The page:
A small flotilla of speed boats come in together making their way to Humber Dock for the night

Several speedboats were coming in to the Humber dock just as we finished our walk.

The last few yards of the walk near the Deep looking west, the lights twinkling as dusk sets in
The second walk, taken on another evening was just a continuation of the first route, but as the Victoria Dock estate finishes, as you continue to walk eastward, there are industrial units to the left and the open river with no barriers to separate you from the river on the other side. This is all so very different and isolated and less pleasant. The path is solid and wide enough but not recommended for children or dogs who like to roam. 

Our second walk, not really recommended unless in a party - Google Maps
No seats on this one and nothing to see of interest in the commercial premises on the land side of the path.

The walk takes you across a working lock gate which I think is always a twitchy experience, just flimsy looking chains separate you from the big drop into the lock or to the river and the footway is iron gridded, so it's like walking on air. I'm sure it's safe, but it feels not so much so. Having said that, there are ramps either side, so if you are in a wheel chair, you can get across.

The Amanda from Willemstad waiting patiently for the Pride of Hull to leave the dock entrance before coming into dock itself
There are some fascinating empty ruined riverside sheds and wooden piles in the Humber itself which once held wharves and railway lines still in evidence, memories for some older generations of long lost and almost forgotten dock side activity. Birds are the only occupants these days.  
Long abandoned wharf sheds, although difficult to see in the picture, there are old railway lines just this side of the shed used by trains to take away the good offloaded from ships
Eventually, the outward walk finally finishes at the King George Dock where the modern days ferries are berthed and which houses a very busy shipping dock (the walk is a dead end, you can't get onto the dock).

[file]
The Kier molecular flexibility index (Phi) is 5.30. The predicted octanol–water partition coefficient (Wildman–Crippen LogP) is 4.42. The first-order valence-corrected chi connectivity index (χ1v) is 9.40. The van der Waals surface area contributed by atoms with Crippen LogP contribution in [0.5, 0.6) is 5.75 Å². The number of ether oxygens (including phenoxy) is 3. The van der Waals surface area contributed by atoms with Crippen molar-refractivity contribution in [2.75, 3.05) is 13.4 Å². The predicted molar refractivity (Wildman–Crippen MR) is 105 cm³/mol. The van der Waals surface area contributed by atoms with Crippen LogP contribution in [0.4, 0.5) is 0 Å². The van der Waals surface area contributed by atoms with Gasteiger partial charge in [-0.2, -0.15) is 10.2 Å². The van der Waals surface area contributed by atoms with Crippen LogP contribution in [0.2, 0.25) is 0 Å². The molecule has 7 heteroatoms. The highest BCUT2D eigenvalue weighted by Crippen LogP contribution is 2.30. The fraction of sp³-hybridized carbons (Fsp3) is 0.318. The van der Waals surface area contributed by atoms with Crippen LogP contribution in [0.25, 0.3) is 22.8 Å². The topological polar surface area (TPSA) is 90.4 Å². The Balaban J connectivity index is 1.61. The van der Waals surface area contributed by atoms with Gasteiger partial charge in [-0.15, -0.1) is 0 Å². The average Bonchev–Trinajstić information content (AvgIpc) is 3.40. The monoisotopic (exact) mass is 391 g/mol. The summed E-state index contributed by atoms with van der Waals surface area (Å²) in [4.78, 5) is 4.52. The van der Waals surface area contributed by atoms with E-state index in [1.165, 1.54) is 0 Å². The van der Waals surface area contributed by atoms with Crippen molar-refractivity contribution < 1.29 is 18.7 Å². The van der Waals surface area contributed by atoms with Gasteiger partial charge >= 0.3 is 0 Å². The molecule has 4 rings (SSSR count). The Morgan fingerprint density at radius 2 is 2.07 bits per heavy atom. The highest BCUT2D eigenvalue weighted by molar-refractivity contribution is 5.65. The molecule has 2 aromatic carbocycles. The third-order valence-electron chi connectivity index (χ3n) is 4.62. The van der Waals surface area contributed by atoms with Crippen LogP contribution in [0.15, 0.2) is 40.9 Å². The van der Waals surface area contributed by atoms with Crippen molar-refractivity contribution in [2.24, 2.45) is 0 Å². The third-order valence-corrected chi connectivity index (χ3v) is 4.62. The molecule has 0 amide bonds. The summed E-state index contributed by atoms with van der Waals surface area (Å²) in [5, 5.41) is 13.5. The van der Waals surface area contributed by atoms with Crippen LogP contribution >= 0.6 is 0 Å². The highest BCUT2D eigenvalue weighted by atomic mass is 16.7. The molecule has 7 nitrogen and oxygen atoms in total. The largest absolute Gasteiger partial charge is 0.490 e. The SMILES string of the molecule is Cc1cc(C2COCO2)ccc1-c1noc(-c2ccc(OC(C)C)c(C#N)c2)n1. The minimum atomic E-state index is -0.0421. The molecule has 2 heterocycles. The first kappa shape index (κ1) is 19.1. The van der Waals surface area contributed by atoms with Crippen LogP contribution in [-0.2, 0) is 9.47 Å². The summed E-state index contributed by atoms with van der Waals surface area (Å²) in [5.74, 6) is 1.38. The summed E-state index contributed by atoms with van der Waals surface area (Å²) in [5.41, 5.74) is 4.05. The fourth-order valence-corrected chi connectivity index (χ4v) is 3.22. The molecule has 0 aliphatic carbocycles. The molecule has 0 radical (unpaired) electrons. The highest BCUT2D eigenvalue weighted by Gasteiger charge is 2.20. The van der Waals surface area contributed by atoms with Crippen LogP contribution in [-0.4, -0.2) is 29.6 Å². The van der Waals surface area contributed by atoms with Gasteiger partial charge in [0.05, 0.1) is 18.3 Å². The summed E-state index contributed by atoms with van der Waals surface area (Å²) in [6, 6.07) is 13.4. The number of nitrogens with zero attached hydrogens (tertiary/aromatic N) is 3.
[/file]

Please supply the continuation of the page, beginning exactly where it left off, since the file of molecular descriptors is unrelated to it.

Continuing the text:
The passenger and cargo ferry (60,000 tonnes), The Pride of Hull leaving port; the old wharf supports can be seen in the foreground

The walk back has nothing to commend it much other than the setting sun and river views.   We got stopped by the lock gates which opened to let a tug and a towed vessel into the dock which was interesting to watch, but completely isolated and trapped us on the path to the east. 
The Hull tug Beamer towing smaller tug Lashette toward the dock gate
 There were some wading birds on the mud flats and cormorants on riverside structures arising out of the water.

Water birds waiting for higher tides for their feeding

Don't do this one alone, watch for exceptionally high tides which face no barriers to the footpath and take a mobile phone.

Two entirely contrasting walks separated by a car park in the middle, but good exercise nonetheless.

Enjoy your week ahead.

Chat soon



  1. Funnily enough RLS, my friend and I were talking about Deep yesterday and saying we really must make the effort and drive down to it one day - after all we don't live all that far away.

  2. Hi Weaver,
    It's a lovely experience and there is a nice cafe there too, thoroughly recommended.